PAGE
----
The Scheibye-Knudsen lab has analyzed 1.5 billion prescriptions from 4.8 million individuals over 40 years in The Danish National Health Service Prescription Database and correlated this with the survival of individuals prescribed certain drugs. They received exclusive access to carry out this work. The Scheibye-Knudsen Lab has identified 10+ FDA approved medications that appear to have a strong effect on lifespan following analysis. This project will focus on optimising, repurposing, and re-formulating the 3 drugs with the strongest effect on human lifespan. Additionally, there is a database of compounds that could be pursued. The identities of the molecules are not disclosed in this presentation to protect the full viability of the intellectual property. They are referred to as X, Y, and Z.

Project Significance

Since aging is the largest risk factor for most diseases, discovering compounds able to extend the healthy lifespan could have profound implications not only on disease progression but on the society as a whole. We now have an unprecedented possibility to find interventions that may work in humans allowing us a leap forward in how we perform healthcare. Indeed, this proposal may allow everyone the possibility of living a longer and healthier life.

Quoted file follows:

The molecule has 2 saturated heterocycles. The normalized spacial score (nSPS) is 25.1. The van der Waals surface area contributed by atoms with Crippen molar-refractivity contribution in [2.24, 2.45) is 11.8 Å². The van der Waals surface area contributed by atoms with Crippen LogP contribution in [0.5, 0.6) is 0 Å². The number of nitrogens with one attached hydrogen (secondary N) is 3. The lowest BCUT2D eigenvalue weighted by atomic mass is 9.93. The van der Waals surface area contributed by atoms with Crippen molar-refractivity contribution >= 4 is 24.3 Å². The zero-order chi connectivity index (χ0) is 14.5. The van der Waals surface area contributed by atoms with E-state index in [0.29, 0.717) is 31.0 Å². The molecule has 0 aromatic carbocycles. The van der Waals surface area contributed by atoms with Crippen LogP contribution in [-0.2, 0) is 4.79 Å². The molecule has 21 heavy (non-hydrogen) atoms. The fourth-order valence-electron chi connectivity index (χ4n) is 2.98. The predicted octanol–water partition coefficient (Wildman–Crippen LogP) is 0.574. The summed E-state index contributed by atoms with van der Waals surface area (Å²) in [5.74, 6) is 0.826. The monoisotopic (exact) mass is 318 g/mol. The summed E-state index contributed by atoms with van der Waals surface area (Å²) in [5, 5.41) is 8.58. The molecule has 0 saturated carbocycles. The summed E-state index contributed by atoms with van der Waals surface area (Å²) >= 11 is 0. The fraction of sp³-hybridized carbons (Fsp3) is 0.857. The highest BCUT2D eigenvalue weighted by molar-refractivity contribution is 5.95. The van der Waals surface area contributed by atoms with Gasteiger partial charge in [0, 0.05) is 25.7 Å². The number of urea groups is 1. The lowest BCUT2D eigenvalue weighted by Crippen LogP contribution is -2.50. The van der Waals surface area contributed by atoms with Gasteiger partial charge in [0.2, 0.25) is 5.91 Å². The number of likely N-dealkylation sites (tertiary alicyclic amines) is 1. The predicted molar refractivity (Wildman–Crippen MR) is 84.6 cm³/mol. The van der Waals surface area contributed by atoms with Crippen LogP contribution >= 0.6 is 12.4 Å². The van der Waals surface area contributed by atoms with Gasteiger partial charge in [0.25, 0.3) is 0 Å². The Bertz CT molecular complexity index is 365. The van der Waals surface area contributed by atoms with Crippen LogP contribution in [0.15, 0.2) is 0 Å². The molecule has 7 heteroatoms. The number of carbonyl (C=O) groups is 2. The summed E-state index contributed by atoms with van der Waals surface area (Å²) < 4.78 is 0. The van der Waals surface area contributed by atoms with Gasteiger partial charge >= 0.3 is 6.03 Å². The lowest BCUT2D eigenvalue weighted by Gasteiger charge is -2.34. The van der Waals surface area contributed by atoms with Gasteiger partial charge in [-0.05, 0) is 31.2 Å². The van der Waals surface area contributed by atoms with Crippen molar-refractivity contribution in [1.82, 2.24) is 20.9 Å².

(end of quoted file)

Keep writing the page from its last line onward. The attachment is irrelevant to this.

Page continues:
Scientific Approach

To confirm findings from the database, it will be necessary to test how the compounds impact aging in controlled model organisms. We will apply a two-pronged approach by investigating the effect of the drugs on human cells in culture and the well-used aging model drosophila melanogaster. If these tests are positive we can proceed to test the compounds in mice and later transition to trials targeting aging in humans.

Research Task

To confirm findings from the database, it will be necessary to test how the compounds impact aging in controlled model organisms. We will apply a two-pronged approach by investigating the effect of the drugs on human cells in culture and the well-used aging model drosophila melanogaster. If these tests are positive we can proceed to test the compounds in mice and later transition to trials targeting aging in humans.